Authorities have also visited the offices of Belgian drugmaker UCB. And the authorities have detained a British and a U.S. citizen, although it is not clear if those detentions were directly linked to the pharmaceutical probe sparked by the GSK allegations.

Corruption in China's pharmaceutical industry is fueled in part by the low base salaries for doctors at the country's 13,500 public hospitals.

On Tuesday, Xinhua said 39 employees at a hospital in southern Guangdong province would be punished for taking kickbacks totaling 2.82 million yuan from two local drugmakers between January 2010 and December 2012.

China has committed to making health care affordable for its 1.37 billion people. But ordinary Chinese cite the cost of medicine as a major irritant. Many Chinese prefer foreign brands over local drugs because of the widespread circulation of fake medicine.

China's State Council, or cabinet, on Wednesday said in a statement posted on the government's website that it would reform drug pricing and procurement mechanisms, guarantee drug quality and "fairly reduce drug costs... and resolutely investigate illicit kickback behavior."

You May Like

Russia-Ukraine Crisis Could Trigger Cyber War

As tensions between Kyiv and Moscow escalate, so too has frequency of online attacks targeting government, news and financial sites More

Egyptian Court Jails 23 Pro-Morsi Supporters

Meanwhile, Egyptian officials say gunmen have killed two members of the country's security forces More

Pakistani Journalists Protest Shooting of Colleague

Hamid Mir, a host for private television channel Geo, was wounded after being shot three times Saturday, but is expected to survive More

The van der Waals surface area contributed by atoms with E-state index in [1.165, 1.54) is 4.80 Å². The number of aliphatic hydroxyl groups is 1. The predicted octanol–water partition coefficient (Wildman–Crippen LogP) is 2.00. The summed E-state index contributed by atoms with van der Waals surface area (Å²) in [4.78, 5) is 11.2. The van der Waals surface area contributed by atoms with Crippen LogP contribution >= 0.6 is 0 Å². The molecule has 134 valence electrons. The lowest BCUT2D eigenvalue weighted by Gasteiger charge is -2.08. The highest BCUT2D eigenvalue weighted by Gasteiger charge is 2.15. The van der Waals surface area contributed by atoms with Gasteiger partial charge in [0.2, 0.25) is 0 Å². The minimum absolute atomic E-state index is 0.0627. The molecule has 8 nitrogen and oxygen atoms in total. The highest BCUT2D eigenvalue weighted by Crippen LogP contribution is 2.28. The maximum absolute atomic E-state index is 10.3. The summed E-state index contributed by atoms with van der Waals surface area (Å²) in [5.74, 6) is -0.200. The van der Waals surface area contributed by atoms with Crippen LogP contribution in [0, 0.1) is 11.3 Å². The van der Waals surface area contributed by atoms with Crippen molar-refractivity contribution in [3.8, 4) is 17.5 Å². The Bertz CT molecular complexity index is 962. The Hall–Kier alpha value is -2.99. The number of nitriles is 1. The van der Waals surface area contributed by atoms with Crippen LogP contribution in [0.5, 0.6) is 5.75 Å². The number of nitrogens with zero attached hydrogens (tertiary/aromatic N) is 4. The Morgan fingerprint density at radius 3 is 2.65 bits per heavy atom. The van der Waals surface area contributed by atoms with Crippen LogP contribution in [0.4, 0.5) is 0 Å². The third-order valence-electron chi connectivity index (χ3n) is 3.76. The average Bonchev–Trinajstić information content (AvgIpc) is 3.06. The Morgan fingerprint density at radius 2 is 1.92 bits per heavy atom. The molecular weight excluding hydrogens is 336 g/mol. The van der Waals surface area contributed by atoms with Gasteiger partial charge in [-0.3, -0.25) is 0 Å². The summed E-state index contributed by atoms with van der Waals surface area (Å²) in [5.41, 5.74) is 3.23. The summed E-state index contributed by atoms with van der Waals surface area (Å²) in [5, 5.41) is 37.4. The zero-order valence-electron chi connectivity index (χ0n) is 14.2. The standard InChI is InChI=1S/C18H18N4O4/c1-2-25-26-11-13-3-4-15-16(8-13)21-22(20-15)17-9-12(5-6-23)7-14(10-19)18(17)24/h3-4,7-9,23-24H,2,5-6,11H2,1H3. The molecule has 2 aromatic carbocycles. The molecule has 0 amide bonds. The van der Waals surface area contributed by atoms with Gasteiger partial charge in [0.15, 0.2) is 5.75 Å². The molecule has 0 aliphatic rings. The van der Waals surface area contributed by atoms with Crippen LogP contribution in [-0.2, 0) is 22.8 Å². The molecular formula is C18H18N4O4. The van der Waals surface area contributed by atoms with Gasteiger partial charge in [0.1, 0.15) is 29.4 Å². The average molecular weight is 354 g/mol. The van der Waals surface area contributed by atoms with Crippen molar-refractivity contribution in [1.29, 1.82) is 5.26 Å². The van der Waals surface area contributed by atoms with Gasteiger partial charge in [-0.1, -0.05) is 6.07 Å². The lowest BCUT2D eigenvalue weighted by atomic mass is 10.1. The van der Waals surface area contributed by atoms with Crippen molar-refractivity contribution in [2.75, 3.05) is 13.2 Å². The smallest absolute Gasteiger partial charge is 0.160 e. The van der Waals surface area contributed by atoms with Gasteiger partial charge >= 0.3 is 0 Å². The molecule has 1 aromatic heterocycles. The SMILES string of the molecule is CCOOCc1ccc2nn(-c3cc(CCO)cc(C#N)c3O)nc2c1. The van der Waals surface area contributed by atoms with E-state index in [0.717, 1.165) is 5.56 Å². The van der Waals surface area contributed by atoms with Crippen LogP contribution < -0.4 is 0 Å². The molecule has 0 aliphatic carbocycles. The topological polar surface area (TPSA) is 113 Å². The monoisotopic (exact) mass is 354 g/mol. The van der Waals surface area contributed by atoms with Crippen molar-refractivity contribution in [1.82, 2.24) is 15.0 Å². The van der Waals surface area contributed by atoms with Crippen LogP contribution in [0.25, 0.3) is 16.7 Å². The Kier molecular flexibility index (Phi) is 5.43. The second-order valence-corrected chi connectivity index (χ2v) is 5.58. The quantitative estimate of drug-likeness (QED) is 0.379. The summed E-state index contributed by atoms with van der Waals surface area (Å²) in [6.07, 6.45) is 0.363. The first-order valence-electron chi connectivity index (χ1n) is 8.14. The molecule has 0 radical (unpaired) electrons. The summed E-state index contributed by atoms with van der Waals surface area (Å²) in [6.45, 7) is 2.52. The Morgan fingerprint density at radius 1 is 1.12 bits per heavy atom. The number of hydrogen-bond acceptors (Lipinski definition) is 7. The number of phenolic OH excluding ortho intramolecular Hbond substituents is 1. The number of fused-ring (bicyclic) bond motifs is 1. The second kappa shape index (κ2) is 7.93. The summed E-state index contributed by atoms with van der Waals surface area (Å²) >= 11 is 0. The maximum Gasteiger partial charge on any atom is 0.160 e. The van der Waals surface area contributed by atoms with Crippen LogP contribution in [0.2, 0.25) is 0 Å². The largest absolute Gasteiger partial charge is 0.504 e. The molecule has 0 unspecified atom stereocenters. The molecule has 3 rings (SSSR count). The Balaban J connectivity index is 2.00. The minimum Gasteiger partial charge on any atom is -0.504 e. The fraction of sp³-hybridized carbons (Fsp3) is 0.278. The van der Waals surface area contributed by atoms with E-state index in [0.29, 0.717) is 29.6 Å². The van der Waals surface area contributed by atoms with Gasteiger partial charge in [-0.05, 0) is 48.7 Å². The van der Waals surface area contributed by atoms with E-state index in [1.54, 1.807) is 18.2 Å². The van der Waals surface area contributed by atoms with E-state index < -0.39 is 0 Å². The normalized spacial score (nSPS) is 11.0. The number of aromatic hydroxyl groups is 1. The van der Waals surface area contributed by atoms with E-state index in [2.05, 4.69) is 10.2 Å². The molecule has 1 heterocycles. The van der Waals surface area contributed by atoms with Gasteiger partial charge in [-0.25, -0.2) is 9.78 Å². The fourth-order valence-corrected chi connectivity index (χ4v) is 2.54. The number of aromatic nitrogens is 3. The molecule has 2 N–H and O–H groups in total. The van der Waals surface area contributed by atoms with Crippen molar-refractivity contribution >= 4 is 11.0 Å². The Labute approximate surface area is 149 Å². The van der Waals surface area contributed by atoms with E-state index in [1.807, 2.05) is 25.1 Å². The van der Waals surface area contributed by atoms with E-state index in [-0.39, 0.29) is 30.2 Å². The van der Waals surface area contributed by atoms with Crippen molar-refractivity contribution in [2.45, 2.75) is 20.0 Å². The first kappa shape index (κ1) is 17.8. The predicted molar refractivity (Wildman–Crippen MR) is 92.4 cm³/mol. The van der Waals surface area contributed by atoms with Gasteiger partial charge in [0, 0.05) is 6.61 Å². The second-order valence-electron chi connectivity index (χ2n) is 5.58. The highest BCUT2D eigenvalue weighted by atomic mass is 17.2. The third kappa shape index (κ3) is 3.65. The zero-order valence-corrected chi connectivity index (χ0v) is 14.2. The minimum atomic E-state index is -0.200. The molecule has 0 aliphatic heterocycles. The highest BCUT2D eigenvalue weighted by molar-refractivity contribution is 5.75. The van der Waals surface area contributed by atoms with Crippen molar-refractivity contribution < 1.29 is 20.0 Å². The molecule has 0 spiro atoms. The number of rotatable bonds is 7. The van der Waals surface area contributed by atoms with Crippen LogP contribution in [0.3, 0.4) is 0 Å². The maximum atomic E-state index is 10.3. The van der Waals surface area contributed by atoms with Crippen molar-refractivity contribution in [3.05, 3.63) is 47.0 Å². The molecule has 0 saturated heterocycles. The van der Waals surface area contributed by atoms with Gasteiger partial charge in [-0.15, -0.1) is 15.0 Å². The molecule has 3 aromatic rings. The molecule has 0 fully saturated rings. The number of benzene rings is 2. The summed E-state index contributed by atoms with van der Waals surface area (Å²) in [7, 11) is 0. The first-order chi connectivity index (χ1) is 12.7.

Featured Videos

Your JavaScript is turned off or you have an old version of Adobe's Flash Player. Get the latest Flash player.
Ukraine, Russia, United in Faith, Divided in Politicsi
X
Michael Eckels
April 19, 2014
There is a strong historical religious connection between Russia and Ukraine. But what role is religion playing in the current conflict? In the run-up to Easter, Michael Eckels in Moscow reports for VOA.
Video

Video Ukraine, Russia, United in Faith, Divided in Politics

There is a strong historical religious connection between Russia and Ukraine. But what role is religion playing in the current conflict? In the run-up to Easter, Michael Eckels in Moscow reports for VOA.
Video

Video Face of American Farmer is Changing

The average American farmer is now 58 years old, and farmers 65 and older are the fastest growing segment of the population. It’s a troubling trend signaling big changes ahead for American agriculture as aging farmers retire. Reporter Mike Osborne says a new report from the U.S. Census Bureau is suggesting what some of those changes might look like... and why they might not be so troubling.
Video

Video Donetsk Governor: Ukraine Military Assault 'Delicate But Necessary'